Water Bargain

 

It’s one more step in what’s been a long, slow trudge. But this step’s a big one.

Last Thursday, negotiators released a final agreement on water rights in the Klamath River, moving closer to a settlement of the long-running water wars in the Klamath Basin.

The Klamath Basin Restoration Agreement sets the terms for divvying up water rights and restoring fisheries in the river. It joins a sister compact, the Klamath Hydroelectric Settlement Agreement, which laid out plans to tear down four dams on the Klamath starting in 2020. That agreement was released last September.

Lest you forget the tortured history of the Klamath, the two agreements are the result of over half a decade of negotiations among almost 30 parties – irrigating farmers upstream, commercial fishermen and Indian tribes downstream, and environmental groups the length of the river, not to mention local governments, state and federal agencies and PacifiCorp, which operates the dams – and they come after decades of fights, and in the midst of ongoing lawsuits. (For a sense of the key players and some history on how these perennial antagonists found themselves at the negotiating table, see Matt Jenkins’ 2008 article, Peace on the Klamath).

This most recent chapter opened with a pair of disasters at the start of the decade. In 2001, a drought in the region led federal officials to cut off water to farmers in the Upper Klamath Basin in order to protect endangered fish downstream, devastating towns – and drying up two of the region’s major wildlife refuges (see our 2001 article, No Refuge in the Klamath Basin). The following year, Bush Administration officials (including Dick Cheney) intervened to assure the farmers received a larger allotment of water, leading to the largest fish die-off in Northwest history and then a ban on commercial fishing to try to save those that were left (see our article, Dead Fish Clog the Low-Flowing Klamath).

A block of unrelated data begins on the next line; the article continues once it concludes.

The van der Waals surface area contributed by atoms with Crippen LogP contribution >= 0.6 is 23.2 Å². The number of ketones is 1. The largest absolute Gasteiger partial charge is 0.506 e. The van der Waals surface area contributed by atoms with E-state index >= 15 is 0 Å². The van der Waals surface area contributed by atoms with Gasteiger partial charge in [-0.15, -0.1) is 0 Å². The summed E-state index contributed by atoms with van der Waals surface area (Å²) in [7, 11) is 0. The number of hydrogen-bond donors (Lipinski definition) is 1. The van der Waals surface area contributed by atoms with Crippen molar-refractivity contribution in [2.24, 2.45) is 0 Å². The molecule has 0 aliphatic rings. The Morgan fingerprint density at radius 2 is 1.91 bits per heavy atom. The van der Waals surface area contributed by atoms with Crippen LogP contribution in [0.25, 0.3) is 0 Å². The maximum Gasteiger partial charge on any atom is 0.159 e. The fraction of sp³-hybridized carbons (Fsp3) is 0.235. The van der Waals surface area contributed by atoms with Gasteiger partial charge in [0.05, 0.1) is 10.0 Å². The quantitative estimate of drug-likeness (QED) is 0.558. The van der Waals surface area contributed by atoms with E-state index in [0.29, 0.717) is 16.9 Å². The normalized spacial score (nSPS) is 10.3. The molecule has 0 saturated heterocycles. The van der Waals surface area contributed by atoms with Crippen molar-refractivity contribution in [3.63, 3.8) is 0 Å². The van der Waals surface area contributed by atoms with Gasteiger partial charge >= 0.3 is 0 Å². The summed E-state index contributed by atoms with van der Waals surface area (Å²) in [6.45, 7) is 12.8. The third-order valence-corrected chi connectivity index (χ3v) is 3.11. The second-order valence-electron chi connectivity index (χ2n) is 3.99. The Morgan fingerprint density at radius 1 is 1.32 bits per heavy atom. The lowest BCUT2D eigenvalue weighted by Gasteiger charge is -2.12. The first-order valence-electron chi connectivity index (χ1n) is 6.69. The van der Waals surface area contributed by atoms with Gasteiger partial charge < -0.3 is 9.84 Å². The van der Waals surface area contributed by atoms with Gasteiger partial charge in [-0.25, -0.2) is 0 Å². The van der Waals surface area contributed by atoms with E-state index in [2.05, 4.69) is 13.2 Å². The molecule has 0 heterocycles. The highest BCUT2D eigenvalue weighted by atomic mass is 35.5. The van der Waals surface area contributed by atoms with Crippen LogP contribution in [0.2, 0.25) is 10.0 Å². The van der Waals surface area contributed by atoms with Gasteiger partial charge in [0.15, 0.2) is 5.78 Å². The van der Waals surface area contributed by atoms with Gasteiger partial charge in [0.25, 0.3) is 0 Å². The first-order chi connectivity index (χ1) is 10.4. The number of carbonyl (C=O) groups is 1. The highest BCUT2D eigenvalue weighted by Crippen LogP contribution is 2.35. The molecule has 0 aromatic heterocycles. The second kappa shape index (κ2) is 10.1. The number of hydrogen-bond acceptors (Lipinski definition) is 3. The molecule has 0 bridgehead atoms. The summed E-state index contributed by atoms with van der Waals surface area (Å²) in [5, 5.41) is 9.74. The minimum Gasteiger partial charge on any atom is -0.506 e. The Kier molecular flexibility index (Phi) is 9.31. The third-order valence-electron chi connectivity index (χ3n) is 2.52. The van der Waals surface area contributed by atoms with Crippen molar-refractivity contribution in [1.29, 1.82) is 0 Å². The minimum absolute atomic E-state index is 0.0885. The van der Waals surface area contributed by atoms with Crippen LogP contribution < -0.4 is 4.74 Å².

The Contra Costa Times summarizes the new agreement:

The Klamath Basin Restoration Agreement caps the amount of water irrigators in the Upper Klamath Basin can use in a given year, providing more certainty for farms but also significantly improving conditions for fish in the river, according to supporters. The $1 billion effort would also set in motion a variety of habitat restoration projects for fish and wildlife.

Negotiators must now take the agreement back to their organizations for ratification, which seems all but assured.

Not everyone is thrilled. The Northcoast Environmental Center in Arcata, CA, dropped out of negotiations in December, arguing that under the current agreement dam removal could be delayed indefinitely. And environmental groups like Oregon Wild, which was kicked out of negotiations back in 2007, say they are concerned the agreements do not sufficiently protect the wildlife refuges, where some land is still leased for farming, or provide enough water for fish or wildlife.

There’s plenty of nitty-gritty still to come, including the thorny issue of how to fund the agreement.  Congress must provide $500 million for river restoration, and California, not exactly flush with cash, must pass a $250 million water bond. There will be future negotiations over how to handle droughts, and the details of the restoration plans.

“In many ways, completing the negotiation marks a beginning, not an end,” Petey Brucker of the Salmon River Restoration Council, told The Oregonian’s Matthew Preusch.

For extensive past coverage and commentary on the Klamath, you can check out this collection from our archives.


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